A middle school in Ohio will be forced to permanently remove a portrait of Jesus from its school grounds and pay nearly $100,000 after reaching a settlement with two groups, including the state chapter of the American Civil Liberties Union.
The settlement requires the Jackson City School District in southern Ohio to pay the ACLU and Wisconsin-based Freedom From Religion Foundation damages and legal fees totaling $95,000.
The two sides had a tentative agreement months ago that bogged down in more legal filings after the two groups said the school district continued to keep the Jesus portrait, and displayed it on the school lawn during a prayer meeting. Court filings show the portrait was also visible to those entering an art-storage area.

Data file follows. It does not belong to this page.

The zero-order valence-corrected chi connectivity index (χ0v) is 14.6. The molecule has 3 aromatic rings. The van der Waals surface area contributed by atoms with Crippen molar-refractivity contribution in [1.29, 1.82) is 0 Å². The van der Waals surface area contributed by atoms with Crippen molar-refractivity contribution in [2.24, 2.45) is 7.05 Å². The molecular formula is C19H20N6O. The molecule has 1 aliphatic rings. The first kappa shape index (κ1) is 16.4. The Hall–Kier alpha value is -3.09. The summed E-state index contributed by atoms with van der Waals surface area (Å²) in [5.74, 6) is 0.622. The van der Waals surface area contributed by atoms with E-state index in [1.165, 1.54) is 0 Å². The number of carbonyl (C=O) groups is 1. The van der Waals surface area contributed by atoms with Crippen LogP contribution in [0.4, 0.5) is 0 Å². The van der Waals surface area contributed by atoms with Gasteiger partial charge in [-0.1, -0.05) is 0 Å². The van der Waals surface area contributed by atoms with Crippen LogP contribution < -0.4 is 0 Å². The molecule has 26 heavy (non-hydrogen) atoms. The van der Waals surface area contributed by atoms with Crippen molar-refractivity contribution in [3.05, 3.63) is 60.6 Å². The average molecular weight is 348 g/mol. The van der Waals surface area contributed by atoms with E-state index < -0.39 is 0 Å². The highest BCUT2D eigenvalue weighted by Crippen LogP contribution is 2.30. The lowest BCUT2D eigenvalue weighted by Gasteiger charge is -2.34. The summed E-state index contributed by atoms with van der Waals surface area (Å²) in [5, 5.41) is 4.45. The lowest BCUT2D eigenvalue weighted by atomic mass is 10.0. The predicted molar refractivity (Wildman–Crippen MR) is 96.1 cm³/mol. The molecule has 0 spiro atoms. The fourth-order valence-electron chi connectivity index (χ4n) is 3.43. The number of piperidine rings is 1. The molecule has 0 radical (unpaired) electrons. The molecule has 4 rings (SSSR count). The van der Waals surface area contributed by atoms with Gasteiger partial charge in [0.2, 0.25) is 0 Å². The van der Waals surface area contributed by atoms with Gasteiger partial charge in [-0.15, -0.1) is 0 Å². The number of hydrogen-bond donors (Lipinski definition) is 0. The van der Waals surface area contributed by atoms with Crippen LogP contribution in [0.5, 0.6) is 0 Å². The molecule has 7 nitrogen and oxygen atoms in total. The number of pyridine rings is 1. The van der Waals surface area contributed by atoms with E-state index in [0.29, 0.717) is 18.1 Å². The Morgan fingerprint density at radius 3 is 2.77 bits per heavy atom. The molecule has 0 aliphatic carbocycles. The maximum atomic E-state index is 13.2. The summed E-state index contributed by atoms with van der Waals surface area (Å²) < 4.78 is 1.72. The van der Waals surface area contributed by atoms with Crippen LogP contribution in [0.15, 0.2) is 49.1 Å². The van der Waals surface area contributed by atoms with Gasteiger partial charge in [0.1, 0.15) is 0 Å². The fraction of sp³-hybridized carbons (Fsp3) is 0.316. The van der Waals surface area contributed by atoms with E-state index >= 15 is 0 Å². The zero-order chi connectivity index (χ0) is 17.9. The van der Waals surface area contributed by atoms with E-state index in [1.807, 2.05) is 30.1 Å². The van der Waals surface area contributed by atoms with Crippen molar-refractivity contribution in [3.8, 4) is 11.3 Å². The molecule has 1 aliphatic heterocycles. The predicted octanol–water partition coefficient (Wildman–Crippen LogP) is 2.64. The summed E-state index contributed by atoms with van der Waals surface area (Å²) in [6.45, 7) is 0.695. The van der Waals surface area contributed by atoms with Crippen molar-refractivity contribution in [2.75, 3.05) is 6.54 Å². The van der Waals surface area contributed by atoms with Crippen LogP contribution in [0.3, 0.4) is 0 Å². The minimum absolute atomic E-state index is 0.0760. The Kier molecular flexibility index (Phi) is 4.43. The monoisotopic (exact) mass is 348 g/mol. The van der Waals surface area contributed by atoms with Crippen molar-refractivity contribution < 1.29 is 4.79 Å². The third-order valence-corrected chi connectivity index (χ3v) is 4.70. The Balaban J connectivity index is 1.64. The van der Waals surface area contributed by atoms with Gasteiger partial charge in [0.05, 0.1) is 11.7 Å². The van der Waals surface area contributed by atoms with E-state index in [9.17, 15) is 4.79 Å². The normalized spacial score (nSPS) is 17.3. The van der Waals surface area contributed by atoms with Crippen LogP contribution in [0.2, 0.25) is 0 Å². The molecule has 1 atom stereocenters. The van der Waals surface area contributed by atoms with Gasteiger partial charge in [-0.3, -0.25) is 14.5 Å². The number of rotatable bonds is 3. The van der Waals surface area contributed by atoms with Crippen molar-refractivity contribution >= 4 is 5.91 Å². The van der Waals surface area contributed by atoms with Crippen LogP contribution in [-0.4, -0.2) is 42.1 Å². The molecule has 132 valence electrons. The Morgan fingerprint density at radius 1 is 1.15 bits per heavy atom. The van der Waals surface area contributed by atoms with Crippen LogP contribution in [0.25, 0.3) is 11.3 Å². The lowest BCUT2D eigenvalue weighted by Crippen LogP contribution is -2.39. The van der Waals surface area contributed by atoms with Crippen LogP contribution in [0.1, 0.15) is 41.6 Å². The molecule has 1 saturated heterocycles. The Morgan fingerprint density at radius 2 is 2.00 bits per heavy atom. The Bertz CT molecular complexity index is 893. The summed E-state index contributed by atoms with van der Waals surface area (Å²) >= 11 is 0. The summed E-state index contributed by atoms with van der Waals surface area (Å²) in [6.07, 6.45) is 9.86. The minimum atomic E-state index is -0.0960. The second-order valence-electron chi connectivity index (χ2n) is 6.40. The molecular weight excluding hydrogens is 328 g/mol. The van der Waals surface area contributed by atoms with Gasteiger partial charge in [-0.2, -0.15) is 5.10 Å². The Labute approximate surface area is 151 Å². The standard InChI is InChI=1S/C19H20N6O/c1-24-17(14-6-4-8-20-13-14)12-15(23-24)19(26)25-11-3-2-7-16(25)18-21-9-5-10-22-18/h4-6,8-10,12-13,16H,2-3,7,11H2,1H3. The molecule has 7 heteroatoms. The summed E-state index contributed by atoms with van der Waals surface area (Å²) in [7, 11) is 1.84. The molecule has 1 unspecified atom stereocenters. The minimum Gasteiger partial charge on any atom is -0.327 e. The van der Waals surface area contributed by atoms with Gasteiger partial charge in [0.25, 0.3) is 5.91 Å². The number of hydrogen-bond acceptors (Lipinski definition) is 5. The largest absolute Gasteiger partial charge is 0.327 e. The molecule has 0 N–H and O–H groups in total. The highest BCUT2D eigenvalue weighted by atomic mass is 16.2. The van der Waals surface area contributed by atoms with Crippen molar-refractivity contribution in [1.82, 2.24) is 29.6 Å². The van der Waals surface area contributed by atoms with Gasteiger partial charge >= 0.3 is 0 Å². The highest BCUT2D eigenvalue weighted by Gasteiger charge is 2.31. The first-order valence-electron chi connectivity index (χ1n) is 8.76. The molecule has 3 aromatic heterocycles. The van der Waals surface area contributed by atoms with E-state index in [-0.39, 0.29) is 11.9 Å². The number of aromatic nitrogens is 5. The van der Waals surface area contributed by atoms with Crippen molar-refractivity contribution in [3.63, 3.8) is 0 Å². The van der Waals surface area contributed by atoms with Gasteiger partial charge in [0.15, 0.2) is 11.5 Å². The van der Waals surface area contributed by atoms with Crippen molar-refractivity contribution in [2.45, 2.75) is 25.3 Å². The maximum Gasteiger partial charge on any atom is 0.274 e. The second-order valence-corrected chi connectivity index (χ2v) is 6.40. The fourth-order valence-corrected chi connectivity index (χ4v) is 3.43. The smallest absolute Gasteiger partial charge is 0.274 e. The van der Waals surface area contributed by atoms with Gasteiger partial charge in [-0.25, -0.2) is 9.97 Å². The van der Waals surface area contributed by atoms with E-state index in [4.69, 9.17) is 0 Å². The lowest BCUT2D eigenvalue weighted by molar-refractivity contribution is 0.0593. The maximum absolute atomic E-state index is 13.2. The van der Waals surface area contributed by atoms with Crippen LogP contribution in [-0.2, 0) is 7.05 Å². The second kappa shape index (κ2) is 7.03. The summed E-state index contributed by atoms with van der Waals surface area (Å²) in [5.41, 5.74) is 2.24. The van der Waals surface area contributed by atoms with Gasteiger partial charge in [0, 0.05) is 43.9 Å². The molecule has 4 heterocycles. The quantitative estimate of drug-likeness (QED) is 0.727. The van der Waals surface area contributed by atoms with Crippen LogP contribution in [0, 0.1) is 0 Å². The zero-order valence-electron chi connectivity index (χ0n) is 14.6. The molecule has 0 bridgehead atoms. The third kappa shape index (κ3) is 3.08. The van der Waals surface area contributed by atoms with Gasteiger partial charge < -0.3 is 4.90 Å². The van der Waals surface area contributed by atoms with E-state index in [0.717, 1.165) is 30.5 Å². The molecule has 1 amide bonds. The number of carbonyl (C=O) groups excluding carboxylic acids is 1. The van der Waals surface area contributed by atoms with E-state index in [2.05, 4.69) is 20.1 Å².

"All of this was unnecessary," said James Hardiman, legal director for ACLU of Ohio. "The law is pretty clear ... the display of this particular kind of religious artifact (in a public school) is unconstitutional."
He said U.S. District Judge Algenon Marbley in Columbus accepted the settlement late last week.
Superintendent Phil Howard said in a statement that the district's attorneys believed settling was the "best case scenario" at this point because legal fees were "mounting by the day."
He said the district's insurance will pay the nearly $95,000 and taxpayers will not be liable for the damages and legal fees.